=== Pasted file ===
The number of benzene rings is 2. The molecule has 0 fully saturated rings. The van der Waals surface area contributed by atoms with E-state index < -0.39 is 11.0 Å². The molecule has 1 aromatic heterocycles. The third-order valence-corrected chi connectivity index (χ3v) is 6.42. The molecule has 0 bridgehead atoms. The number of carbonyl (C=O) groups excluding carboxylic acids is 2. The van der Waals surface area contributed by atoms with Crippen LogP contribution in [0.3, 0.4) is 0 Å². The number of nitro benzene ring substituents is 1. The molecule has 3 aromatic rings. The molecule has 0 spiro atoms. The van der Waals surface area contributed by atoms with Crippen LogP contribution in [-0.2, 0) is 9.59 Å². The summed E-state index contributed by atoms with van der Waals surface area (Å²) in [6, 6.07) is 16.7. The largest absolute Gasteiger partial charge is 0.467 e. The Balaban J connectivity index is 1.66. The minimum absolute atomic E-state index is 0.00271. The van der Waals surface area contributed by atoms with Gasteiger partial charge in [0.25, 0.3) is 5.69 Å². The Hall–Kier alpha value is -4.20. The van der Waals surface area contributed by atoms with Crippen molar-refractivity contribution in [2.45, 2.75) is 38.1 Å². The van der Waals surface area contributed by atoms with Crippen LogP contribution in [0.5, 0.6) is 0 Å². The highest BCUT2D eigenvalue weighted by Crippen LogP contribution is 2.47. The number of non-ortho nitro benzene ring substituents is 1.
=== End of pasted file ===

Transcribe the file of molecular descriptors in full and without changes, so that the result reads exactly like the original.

The number of benzene rings is 2. The molecule has 0 fully saturated rings. The van der Waals surface area contributed by atoms with E-state index < -0.39 is 11.0 Å². The molecule has 1 aromatic heterocycles. The third-order valence-corrected chi connectivity index (χ3v) is 6.42. The molecule has 0 bridgehead atoms. The number of carbonyl (C=O) groups excluding carboxylic acids is 2. The van der Waals surface area contributed by atoms with Crippen LogP contribution in [0.3, 0.4) is 0 Å². The number of nitro benzene ring substituents is 1. The molecule has 3 aromatic rings. The molecule has 0 spiro atoms. The van der Waals surface area contributed by atoms with Crippen LogP contribution in [-0.2, 0) is 9.59 Å². The summed E-state index contributed by atoms with van der Waals surface area (Å²) in [6, 6.07) is 16.7. The largest absolute Gasteiger partial charge is 0.467 e. The Balaban J connectivity index is 1.66. The minimum absolute atomic E-state index is 0.00271. The van der Waals surface area contributed by atoms with Gasteiger partial charge in [0.25, 0.3) is 5.69 Å². The Hall–Kier alpha value is -4.20. The van der Waals surface area contributed by atoms with Crippen molar-refractivity contribution in [2.45, 2.75) is 38.1 Å². The van der Waals surface area contributed by atoms with Crippen LogP contribution in [0.5, 0.6) is 0 Å². The highest BCUT2D eigenvalue weighted by Crippen LogP contribution is 2.47. The number of non-ortho nitro benzene ring substituents is 1.